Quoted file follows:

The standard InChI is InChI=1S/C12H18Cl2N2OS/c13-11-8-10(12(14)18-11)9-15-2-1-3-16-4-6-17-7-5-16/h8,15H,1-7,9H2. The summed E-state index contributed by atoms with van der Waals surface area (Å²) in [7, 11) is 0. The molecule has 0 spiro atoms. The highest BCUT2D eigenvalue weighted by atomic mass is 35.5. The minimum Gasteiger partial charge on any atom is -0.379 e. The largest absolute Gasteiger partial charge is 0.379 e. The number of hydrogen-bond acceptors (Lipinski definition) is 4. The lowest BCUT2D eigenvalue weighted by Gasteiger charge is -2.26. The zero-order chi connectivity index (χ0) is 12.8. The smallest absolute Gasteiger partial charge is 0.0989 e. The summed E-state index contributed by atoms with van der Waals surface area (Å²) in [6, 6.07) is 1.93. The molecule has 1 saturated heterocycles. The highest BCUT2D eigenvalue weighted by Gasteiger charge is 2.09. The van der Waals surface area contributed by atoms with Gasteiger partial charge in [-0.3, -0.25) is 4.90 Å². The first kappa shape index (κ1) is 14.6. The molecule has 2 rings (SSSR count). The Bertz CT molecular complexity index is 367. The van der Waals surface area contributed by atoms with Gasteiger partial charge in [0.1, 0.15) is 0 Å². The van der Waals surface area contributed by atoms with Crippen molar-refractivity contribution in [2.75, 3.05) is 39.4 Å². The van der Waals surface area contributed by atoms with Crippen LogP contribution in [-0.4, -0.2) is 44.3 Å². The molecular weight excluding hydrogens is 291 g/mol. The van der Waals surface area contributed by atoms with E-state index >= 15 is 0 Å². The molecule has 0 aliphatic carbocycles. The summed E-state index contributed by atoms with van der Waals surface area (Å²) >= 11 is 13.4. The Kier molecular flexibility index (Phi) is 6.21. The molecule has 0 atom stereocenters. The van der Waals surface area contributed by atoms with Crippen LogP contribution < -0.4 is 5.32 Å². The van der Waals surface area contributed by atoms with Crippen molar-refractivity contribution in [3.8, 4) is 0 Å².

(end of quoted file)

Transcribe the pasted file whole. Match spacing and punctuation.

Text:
The standard InChI is InChI=1S/C12H18Cl2N2OS/c13-11-8-10(12(14)18-11)9-15-2-1-3-16-4-6-17-7-5-16/h8,15H,1-7,9H2. The summed E-state index contributed by atoms with van der Waals surface area (Å²) in [7, 11) is 0. The molecule has 0 spiro atoms. The highest BCUT2D eigenvalue weighted by atomic mass is 35.5. The minimum Gasteiger partial charge on any atom is -0.379 e. The largest absolute Gasteiger partial charge is 0.379 e. The number of hydrogen-bond acceptors (Lipinski definition) is 4. The lowest BCUT2D eigenvalue weighted by Gasteiger charge is -2.26. The zero-order chi connectivity index (χ0) is 12.8. The smallest absolute Gasteiger partial charge is 0.0989 e. The summed E-state index contributed by atoms with van der Waals surface area (Å²) in [6, 6.07) is 1.93. The molecule has 1 saturated heterocycles. The highest BCUT2D eigenvalue weighted by Gasteiger charge is 2.09. The van der Waals surface area contributed by atoms with Gasteiger partial charge in [-0.3, -0.25) is 4.90 Å². The first kappa shape index (κ1) is 14.6. The molecule has 2 rings (SSSR count). The Bertz CT molecular complexity index is 367. The van der Waals surface area contributed by atoms with Gasteiger partial charge in [0.1, 0.15) is 0 Å². The van der Waals surface area contributed by atoms with Crippen molar-refractivity contribution in [2.75, 3.05) is 39.4 Å². The van der Waals surface area contributed by atoms with Crippen LogP contribution in [-0.4, -0.2) is 44.3 Å². The molecular weight excluding hydrogens is 291 g/mol. The van der Waals surface area contributed by atoms with E-state index >= 15 is 0 Å². The molecule has 0 aliphatic carbocycles. The summed E-state index contributed by atoms with van der Waals surface area (Å²) >= 11 is 13.4. The Kier molecular flexibility index (Phi) is 6.21. The molecule has 0 atom stereocenters. The van der Waals surface area contributed by atoms with Crippen LogP contribution < -0.4 is 5.32 Å². The van der Waals surface area contributed by atoms with Crippen molar-refractivity contribution in [3.8, 4) is 0 Å².